New drivers under 18 years of age must apply for a Graduated Drivers License (GDL). The GDL consists of an Instruction Permit, an Intermediate License and a Full License. The purpose of this program is to give applicants supervised driving experience prior to obtaining their full license.
To obtain an Instruction Permit, the applicant:
Must be at least 14 years old
Must hold the permit for at least 12 months
Must complete an Iowa MVD approved driver education course
Must successfully pass the knowledge and vision tests
Log 20 hours of drive time including 2 hours of nighttime driving
Must have parental or legal guardian consent
Restrictions on the Instruction Permit include:
Must be accompanied by parent/legal guardian, a licensed driver over 25 with written consent, a family member over 21 or a driving instructor
Number of passenger cannot exceed the number of seat belts
After holding the permit for at least 12 months and turning 16 years old, the applicant may obtain the Intermediate License. Restrictions and requirements for this license include:
Written consent from parent or legal guardian
Must hold the license for at least 12 months
May drive unsupervised between the hours of 5 am and 12:30 am
May drive at any time if supervised according to the above Instruction Permit guidelines
Must log 10 hours of driving with 2 hours of nighttime driving
For the first 6 months only, passengers are restricted to only one unrelated minor passenger
After holding the Intermediate License for 12 consecutive months without an accident or violation, the driver, if 17 years old, may apply for a Full License. If under 18, applicant must have parent or legal guardian’s written consent.
Vision Exam. The Iowa Driver’s Manual explains the importance of vision when driving a vehicle, and it outlines additional precautions that can and should be taken by all drivers. The vision exam is a minimum requirement, and to pass, the applicant must have vision acuity of at least 20/40. Corrective lenses may be worn to pass the test, and these lenses must be worn when driving as well. Visual acuity between 20/40 and 20/70 requires a daytime driving restriction, and a field of vision between 100 and 139 degrees requires left and right outside mirrors. Visual acuity worse than 20/70 and field of vision less than 100 degrees will result in ineligibility for a license.
Knowledge Test. A touch screen computer provides the knowledge test to evaluate the applicant’s understanding of basic road signs and rules. All of the information necessary to pass the knowledge test is located in the Iowa Driver’s Manual.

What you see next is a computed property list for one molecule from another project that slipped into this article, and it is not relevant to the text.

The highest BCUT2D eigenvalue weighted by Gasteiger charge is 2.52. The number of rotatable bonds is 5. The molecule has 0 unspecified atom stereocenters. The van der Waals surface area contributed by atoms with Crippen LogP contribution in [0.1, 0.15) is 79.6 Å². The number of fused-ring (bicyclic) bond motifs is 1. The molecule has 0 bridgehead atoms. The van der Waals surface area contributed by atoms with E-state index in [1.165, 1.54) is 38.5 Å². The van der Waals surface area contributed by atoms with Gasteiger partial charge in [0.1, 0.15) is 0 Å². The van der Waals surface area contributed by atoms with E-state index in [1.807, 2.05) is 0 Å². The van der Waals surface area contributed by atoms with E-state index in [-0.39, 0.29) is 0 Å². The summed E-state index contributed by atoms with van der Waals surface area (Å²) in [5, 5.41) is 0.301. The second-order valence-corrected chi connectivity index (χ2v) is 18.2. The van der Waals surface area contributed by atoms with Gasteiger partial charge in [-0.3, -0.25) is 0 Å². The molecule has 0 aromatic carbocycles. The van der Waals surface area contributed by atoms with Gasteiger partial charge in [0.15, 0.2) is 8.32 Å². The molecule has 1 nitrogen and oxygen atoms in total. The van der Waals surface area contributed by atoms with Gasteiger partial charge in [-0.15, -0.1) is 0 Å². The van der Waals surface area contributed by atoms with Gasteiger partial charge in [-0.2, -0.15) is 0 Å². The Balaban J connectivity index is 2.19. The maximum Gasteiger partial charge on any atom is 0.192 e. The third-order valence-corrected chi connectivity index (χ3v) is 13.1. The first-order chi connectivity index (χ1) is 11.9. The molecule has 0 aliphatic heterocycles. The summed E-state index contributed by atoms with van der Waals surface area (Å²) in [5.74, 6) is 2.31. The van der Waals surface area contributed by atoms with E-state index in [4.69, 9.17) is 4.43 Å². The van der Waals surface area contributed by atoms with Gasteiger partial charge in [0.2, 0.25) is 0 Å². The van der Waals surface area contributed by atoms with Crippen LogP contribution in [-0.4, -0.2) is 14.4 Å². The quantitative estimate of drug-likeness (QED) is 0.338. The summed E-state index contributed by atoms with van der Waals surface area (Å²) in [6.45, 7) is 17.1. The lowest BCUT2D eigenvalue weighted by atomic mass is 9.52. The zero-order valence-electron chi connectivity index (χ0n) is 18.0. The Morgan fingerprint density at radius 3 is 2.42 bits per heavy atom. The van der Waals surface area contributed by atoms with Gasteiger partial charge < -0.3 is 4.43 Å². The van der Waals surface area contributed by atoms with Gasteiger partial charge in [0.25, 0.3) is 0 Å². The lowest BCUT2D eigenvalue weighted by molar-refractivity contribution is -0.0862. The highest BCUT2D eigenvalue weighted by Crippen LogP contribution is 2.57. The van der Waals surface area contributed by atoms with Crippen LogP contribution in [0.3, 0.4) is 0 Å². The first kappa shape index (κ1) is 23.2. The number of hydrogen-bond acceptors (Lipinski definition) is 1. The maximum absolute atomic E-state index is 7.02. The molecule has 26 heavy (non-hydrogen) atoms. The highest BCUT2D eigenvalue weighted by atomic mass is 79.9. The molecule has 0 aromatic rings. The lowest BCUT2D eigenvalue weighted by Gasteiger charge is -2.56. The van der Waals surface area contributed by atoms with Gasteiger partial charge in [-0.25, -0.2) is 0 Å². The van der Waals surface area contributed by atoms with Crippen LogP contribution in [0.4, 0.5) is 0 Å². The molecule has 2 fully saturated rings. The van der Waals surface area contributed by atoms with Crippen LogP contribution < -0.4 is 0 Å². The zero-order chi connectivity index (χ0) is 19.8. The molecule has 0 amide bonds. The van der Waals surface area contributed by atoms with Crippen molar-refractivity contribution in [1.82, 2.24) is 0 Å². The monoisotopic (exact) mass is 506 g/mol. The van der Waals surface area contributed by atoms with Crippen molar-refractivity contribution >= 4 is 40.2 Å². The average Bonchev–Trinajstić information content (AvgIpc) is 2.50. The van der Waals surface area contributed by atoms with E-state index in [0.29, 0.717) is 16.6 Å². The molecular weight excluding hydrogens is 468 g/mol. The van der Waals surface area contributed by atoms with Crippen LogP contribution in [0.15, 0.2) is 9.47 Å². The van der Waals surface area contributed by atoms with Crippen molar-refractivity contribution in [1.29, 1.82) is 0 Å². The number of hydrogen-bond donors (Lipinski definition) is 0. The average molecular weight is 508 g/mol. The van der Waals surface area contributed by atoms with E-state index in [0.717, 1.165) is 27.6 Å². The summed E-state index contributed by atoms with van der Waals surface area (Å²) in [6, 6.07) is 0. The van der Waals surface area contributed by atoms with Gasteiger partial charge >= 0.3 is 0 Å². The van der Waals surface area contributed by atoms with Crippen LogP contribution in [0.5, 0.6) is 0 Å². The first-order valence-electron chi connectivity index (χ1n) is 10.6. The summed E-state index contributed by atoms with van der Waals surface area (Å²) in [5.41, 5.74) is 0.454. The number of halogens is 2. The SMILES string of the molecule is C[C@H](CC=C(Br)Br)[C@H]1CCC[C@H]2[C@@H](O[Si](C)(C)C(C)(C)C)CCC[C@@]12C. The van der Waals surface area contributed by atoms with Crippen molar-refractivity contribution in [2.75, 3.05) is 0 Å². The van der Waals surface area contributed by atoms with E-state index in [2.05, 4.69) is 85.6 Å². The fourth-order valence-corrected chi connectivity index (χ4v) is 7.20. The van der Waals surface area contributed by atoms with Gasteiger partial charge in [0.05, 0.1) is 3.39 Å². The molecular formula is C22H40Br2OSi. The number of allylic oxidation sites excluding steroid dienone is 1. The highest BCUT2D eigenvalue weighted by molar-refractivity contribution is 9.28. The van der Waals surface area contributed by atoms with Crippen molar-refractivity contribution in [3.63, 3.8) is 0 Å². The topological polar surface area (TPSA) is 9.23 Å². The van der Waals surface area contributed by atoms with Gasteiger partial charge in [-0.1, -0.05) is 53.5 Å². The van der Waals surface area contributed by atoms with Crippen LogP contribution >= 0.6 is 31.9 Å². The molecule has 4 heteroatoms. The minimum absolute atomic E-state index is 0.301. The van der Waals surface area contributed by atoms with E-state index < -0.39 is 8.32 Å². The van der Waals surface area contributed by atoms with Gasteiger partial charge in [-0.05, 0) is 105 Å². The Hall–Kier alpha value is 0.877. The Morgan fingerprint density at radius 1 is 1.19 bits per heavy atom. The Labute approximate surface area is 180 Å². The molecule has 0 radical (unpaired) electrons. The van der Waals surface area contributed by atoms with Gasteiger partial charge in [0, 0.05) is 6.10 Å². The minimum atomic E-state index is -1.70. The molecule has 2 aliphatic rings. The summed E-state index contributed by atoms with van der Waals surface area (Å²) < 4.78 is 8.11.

Road Skills Test. The applicant’s vehicle must be properly registered, insured, licensed and maintained. The vehicle must be driven to and from the testing site by a licensed driver. The test will evaluate the applicant’s ability to safely operate and control his/her vehicle.The test administrator will sit in the front seat adjacent to the driver. If the driver fails the skills test, the administrator will explain and the applicant will be allowed to re-take the test.
Fees. The Iowa MVD lists the following fees for Iowa drivers licenses:
Instruction Permit, $6
Intermediate License, $8
Full drivers license, $4 per year
DUI and DWI Laws in Iowa
BAC limit: .08 Iowa holds to a Zero Tolerance Law regarding under age Operating While Intoxicated (OWI) offenses. BAC limit for drivers under the age of 21 is .02, and for further details see the Iowa DOT Driver Services website. Every license suspension requires a $200 re-instatement fee. The following is a list of the state’s penalties for OWI convictions:
Minimum 180-day license revocation
If BAC was above .15 and/or the violation involved an accident, the driver must wait 30 days to apply for a temporary restricted license
If BAC was greater than .10 and/or the violation involved an accident, the driver must install an Ignition Interlock Device (IID) to be eligible for the restricted license
Driver under age 18 is not eligible for a restricted license
Minimum 1-year license revocation
The driver is not eligible for a temporary restricted license for 45 days
IID required for all vehicles the driver owns or operates
Drivers under the age of 18 are not eligible for a temporary license, and the license revocation lasts for 12 months or until the driver turns 18; whichever is longer
Minimum 6-year license revocation
Driver may apply for a temporary restricted license after one year if all vehicles he/she owns or operates are equipped with IID(‘s)
Any OWI offense resulting in bodily injury requires an additional 1-year license revocation and IID installations. If the OWI offense results in a death, the license revocation is extended by 6 years, IID is installed and the driver will not be eligible for a restricted license for 2 years.